Amidst the turmoil of the Great Depression
and political controversies over Federal public works projects, like TVA, the Blue Ridge Parkway was borned in 1933. Virginia Senator Harry Flood Byrd skillfully sandbagged FDR during a Sunday drive in the Shenandoah National Park, an easy escape from Washington, by suggesting a great scenic road connecting the Shenandoah and Smoky Mountains Parks. “Pump the economy, create a national
treasure, and employ the unemployed.” What could be more seductive.
First and foremost, The Blue Ridge Parkway is a road - meant to be driven. It highwires along the crest of the Eastern Blue Ridge tracking thru the middle of a two to six hundred foot right-of-way, a narrow ribbon of spectacular real estate. Landscape architects purposefully incorporated grades and curves into the experience, punctuated by abrupt openings, to surprise and impress us with unexpected g-forces.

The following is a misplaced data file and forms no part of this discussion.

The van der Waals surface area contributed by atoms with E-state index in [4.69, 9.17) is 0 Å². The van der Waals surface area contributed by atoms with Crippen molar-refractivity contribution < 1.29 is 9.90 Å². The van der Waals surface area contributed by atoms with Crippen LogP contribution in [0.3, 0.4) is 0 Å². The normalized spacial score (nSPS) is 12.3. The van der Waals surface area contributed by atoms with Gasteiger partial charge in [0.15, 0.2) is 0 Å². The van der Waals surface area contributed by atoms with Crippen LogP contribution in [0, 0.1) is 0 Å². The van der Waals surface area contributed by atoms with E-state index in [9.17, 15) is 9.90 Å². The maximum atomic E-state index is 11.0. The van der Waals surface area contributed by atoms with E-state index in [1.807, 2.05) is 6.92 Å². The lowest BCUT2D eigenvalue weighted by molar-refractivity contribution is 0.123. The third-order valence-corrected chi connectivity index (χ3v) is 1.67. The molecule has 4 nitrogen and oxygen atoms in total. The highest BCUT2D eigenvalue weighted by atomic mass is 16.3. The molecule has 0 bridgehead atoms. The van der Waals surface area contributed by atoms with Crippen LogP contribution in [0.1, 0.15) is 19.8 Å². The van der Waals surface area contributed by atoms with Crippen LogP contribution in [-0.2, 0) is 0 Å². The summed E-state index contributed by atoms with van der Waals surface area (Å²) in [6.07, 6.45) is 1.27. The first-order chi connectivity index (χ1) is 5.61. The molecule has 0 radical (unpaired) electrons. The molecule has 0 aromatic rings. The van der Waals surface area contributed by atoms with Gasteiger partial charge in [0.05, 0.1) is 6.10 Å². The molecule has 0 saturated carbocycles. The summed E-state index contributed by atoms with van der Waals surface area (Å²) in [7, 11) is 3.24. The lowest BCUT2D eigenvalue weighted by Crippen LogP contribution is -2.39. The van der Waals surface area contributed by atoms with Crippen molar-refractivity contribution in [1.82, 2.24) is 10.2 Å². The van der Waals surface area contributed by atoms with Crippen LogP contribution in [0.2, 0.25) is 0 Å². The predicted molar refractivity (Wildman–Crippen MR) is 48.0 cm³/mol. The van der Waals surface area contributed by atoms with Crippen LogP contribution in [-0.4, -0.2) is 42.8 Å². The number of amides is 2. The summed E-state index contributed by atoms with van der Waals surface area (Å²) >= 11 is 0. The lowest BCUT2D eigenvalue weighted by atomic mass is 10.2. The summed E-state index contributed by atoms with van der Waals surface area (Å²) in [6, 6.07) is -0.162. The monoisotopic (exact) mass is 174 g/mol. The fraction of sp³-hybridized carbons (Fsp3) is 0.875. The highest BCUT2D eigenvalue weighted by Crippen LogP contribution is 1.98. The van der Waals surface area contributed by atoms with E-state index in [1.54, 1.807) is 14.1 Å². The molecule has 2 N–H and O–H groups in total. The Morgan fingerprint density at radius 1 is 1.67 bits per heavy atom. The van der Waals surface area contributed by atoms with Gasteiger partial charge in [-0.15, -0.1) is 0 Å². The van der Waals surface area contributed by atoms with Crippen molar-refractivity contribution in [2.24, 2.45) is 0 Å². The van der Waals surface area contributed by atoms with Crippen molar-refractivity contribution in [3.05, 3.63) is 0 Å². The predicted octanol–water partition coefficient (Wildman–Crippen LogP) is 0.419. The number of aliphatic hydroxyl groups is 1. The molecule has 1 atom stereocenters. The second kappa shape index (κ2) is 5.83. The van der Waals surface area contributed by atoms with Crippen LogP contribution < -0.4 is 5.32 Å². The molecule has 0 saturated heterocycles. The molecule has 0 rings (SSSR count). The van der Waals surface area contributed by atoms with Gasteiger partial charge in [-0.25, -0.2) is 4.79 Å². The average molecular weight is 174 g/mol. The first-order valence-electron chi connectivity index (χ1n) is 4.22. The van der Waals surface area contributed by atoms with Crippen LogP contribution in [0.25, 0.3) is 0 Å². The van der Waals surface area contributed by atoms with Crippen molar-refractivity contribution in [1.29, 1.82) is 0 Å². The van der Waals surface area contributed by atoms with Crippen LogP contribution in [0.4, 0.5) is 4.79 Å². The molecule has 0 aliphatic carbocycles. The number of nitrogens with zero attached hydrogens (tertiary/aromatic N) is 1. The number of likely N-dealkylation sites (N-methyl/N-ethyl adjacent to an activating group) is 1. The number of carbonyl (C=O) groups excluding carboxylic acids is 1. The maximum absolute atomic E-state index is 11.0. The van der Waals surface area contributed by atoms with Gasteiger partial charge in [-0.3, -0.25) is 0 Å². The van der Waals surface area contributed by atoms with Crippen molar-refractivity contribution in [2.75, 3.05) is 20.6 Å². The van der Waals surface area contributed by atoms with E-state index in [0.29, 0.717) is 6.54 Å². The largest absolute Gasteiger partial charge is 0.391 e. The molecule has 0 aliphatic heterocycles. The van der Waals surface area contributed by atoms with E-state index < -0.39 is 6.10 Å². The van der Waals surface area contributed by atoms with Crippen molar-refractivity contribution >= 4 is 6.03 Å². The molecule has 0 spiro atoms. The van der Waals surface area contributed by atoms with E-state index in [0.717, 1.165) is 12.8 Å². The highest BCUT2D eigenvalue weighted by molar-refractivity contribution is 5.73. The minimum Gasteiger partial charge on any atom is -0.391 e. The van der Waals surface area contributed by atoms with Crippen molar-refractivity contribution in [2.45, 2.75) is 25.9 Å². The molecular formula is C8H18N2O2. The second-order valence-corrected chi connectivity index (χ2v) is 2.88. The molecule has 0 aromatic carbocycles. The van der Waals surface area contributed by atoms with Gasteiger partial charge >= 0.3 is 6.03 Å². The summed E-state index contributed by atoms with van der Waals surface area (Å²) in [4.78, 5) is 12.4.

The preferred way to experience the Parkway, however, would be to live a full day along a relatively short stretch, from predawn thru dusk, walking the shoulders and side trails. Absorbing every detail. Stay overnight if possible, but watch out. Soon after taking this shot from Mile High Overlook (milepost 458) a kind and gentle Park Ranger rousted me from my sleeping bag insisting that I not camp on his turf. I nearly asked him if he knew an Officer B. F. Hoggbutt but thought better of it and moved along, cautiously north, into the night.
Title: © Mile High
Series: Blue Ridge Parkway
Location: Haywood County, North Carolina
Date: Friday 11 August 2000